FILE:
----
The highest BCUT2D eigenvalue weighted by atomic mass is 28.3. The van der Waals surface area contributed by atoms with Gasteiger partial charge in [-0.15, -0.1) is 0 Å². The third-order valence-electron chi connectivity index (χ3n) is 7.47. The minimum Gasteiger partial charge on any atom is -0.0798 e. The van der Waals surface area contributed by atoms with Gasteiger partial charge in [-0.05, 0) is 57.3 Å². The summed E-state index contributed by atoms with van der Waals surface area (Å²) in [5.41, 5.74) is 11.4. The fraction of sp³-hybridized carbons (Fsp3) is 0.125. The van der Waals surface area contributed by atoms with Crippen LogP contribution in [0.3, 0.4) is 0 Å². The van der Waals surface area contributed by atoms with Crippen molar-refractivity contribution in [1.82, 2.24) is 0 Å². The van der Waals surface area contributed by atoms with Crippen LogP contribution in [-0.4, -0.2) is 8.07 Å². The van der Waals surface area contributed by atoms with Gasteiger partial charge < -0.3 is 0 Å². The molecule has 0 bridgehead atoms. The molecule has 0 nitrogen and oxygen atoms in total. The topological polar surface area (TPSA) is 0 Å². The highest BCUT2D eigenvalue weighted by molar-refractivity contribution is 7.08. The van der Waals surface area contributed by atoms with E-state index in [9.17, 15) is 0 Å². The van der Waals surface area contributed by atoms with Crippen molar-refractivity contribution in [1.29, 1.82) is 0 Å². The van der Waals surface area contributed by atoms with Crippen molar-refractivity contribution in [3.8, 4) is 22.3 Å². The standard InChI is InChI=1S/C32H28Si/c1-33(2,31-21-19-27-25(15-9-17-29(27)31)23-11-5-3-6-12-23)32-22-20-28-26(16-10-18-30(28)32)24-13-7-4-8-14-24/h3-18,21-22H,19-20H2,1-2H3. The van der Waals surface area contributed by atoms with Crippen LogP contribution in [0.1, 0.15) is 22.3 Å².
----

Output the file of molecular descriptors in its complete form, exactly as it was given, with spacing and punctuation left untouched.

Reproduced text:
The highest BCUT2D eigenvalue weighted by atomic mass is 28.3. The van der Waals surface area contributed by atoms with Gasteiger partial charge in [-0.15, -0.1) is 0 Å². The third-order valence-electron chi connectivity index (χ3n) is 7.47. The minimum Gasteiger partial charge on any atom is -0.0798 e. The van der Waals surface area contributed by atoms with Gasteiger partial charge in [-0.05, 0) is 57.3 Å². The summed E-state index contributed by atoms with van der Waals surface area (Å²) in [5.41, 5.74) is 11.4. The fraction of sp³-hybridized carbons (Fsp3) is 0.125. The van der Waals surface area contributed by atoms with Crippen LogP contribution in [0.3, 0.4) is 0 Å². The van der Waals surface area contributed by atoms with Crippen molar-refractivity contribution in [1.82, 2.24) is 0 Å². The van der Waals surface area contributed by atoms with Crippen LogP contribution in [-0.4, -0.2) is 8.07 Å². The van der Waals surface area contributed by atoms with Gasteiger partial charge < -0.3 is 0 Å². The molecule has 0 bridgehead atoms. The molecule has 0 nitrogen and oxygen atoms in total. The topological polar surface area (TPSA) is 0 Å². The highest BCUT2D eigenvalue weighted by molar-refractivity contribution is 7.08. The van der Waals surface area contributed by atoms with E-state index in [9.17, 15) is 0 Å². The van der Waals surface area contributed by atoms with Crippen molar-refractivity contribution in [1.29, 1.82) is 0 Å². The van der Waals surface area contributed by atoms with Crippen molar-refractivity contribution in [3.8, 4) is 22.3 Å². The standard InChI is InChI=1S/C32H28Si/c1-33(2,31-21-19-27-25(15-9-17-29(27)31)23-11-5-3-6-12-23)32-22-20-28-26(16-10-18-30(28)32)24-13-7-4-8-14-24/h3-18,21-22H,19-20H2,1-2H3. The van der Waals surface area contributed by atoms with Crippen LogP contribution in [0.1, 0.15) is 22.3 Å².